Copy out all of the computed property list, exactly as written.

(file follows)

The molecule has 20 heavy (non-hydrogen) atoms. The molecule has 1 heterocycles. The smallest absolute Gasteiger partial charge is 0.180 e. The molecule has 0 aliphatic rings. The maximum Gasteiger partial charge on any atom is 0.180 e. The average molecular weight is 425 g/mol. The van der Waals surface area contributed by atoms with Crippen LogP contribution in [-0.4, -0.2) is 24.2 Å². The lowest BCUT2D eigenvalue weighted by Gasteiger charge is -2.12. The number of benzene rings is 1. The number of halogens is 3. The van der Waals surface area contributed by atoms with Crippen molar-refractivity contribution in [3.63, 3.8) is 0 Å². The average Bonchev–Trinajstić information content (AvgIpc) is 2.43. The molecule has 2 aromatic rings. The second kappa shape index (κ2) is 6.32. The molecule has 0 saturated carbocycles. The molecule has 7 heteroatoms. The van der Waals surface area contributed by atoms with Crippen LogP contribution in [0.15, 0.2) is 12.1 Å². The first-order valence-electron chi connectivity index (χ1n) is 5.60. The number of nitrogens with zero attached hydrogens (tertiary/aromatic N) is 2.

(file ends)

The molecule has 20 heavy (non-hydrogen) atoms. The molecule has 1 heterocycles. The smallest absolute Gasteiger partial charge is 0.180 e. The molecule has 0 aliphatic rings. The maximum Gasteiger partial charge on any atom is 0.180 e. The average molecular weight is 425 g/mol. The van der Waals surface area contributed by atoms with Crippen LogP contribution in [-0.4, -0.2) is 24.2 Å². The lowest BCUT2D eigenvalue weighted by Gasteiger charge is -2.12. The number of benzene rings is 1. The number of halogens is 3. The van der Waals surface area contributed by atoms with Crippen molar-refractivity contribution in [3.63, 3.8) is 0 Å². The average Bonchev–Trinajstić information content (AvgIpc) is 2.43. The molecule has 2 aromatic rings. The second kappa shape index (κ2) is 6.32. The molecule has 0 saturated carbocycles. The molecule has 7 heteroatoms. The van der Waals surface area contributed by atoms with Crippen LogP contribution in [0.15, 0.2) is 12.1 Å². The first-order valence-electron chi connectivity index (χ1n) is 5.60. The number of nitrogens with zero attached hydrogens (tertiary/aromatic N) is 2.